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Future of the 2020 NFL Season is Still Uncertain

Future of the 2020 NFL Season is Still Uncertain

There are still concerns about the fate of the 2020 NFL season as it looks more and more uncertain. Some fear that it could be canceled. Unfortunately, all preseason games were eliminated back in June due to the coronavirus pandemic threat. Last night would have been a great moment for fans if the game between the Dallas Cowboys and the Pittsburg Steelers had been played as the Hall of Fame Game as some expected. In fact, the situation became so serious that the league itself is at risk.

The NFL 2020 Season Is On Uncertain Ground

Chances are, the 2020 regular NFL season starts on September 10, however, this is still a bit uncertain, and many questions that still need to be addressed. Some people are worried because there could be no football this year – college ball is already on the brink and, now, pro ball, as well. Steelers head coach Mike Tomlin has shared his opinion concerning this aspect.

Tomlin was interviewed by a reporter, and he said that there’s a chance that the NFL would not be able to hold a complete season. Tomlin was clear in stating that he is not convinced things will end up the way the league and fans are hoping. According to Mark Kaboly of The Athletic, he said, “I don’t know if I am extremely confident. I respect the challenges these circumstances have presented to other leagues, some of which we are witnessing. I think we are all proceeding with caution and working extremely hard not to become part of that. We have some people in leadership positions — Dr. [Allen] Sills — and others, medical professionals, who have led the charge for us globally in the NFL, and we are working out tails off to adhere to it and hoping that is enough coupled with personal decision-making that needs to be exhibited continually by our guys throughout the course of this.”


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66 Players Take The Money And Run

The NFL and the players union signed an agreement that permitted players to abandon the season due to concerns about COVID-19 without being penalized. The deal also included a salary for the season, a sort of advance on future salaries. So far, 66 players have opted out. At this point, players are still allowed to quit even though the deadline has passed; however, they won’t be eligible for any compensation. The New England Patriots had eight players out, but the Steelers kept all its players as well as the Atlanta Falcons and LA Chargers.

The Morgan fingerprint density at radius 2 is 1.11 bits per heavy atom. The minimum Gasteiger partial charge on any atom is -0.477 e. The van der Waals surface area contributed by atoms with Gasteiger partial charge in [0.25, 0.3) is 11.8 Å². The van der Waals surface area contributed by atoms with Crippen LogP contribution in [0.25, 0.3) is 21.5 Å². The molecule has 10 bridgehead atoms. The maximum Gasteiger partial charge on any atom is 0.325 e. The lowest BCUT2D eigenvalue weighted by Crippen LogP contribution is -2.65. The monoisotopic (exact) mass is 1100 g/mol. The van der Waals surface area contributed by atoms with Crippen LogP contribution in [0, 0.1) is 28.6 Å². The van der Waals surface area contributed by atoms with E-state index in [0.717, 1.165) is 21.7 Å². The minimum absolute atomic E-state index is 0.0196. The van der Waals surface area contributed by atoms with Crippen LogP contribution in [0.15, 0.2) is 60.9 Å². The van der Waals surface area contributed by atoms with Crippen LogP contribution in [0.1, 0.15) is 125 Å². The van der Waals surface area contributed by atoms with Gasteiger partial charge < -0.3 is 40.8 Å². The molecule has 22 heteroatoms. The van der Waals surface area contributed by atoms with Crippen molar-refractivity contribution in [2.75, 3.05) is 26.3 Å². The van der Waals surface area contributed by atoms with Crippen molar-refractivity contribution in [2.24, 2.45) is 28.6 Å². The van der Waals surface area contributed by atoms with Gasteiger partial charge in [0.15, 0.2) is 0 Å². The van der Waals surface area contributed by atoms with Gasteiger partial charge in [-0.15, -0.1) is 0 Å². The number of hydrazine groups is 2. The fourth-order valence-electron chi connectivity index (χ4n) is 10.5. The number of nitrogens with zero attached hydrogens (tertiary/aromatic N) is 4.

It seems that some people don’t agree with seeing players quitting the 2020 NFL season due to being uncertain about health concerns. Even though some fans have accused the athletes of being selfish, they neglect to recognize the undeniable threat of the virus. Getting infected with COVID-19 can pose serious long-term consequences and there is no guarantee that affected players might come back to the game in the future. A player who tests positive can put his career, as well as his family members and people around him, permanently in danger.

Virtual Fans Likely If Season Proceeds

While everyone tries to figure out what’s going to happen, the NFL is preparing to put fans in the stands – kind of. It is considering having virtual fans within the stadium during games, which is already tested during the virtual draft in April. The NBA appears to have been successful in implementing a similar format for its games in the NBA Bubble, but the major difference is the number of virtual platforms needs. This modality of having virtual fans is a way to encourage and motivate players, they need so much support especially now that the stadiums will be empty.

The league must find a creative way to deal with COVID-19 challenges. Most teams are announcing that no fans will be allowed in their stadiums unless the health crisis changes and the cases of the virus begin to drop significantly. Some NFL teams are very confident and hope to have around 33% to 40% of capacity in their stadiums when the 2020 season starts, but, so far, this sounds very uncertain because the positive cases are on the rise.

Erik is a writer and a sports nut who has had the good fortune to be able to experience a wide variety of world sports action up close and personal. He enjoys staying on top of the changing world of athletics and capitalizing on his writing skills to offer a unique take on what's going on in the ever-changing athletics ecosystem.

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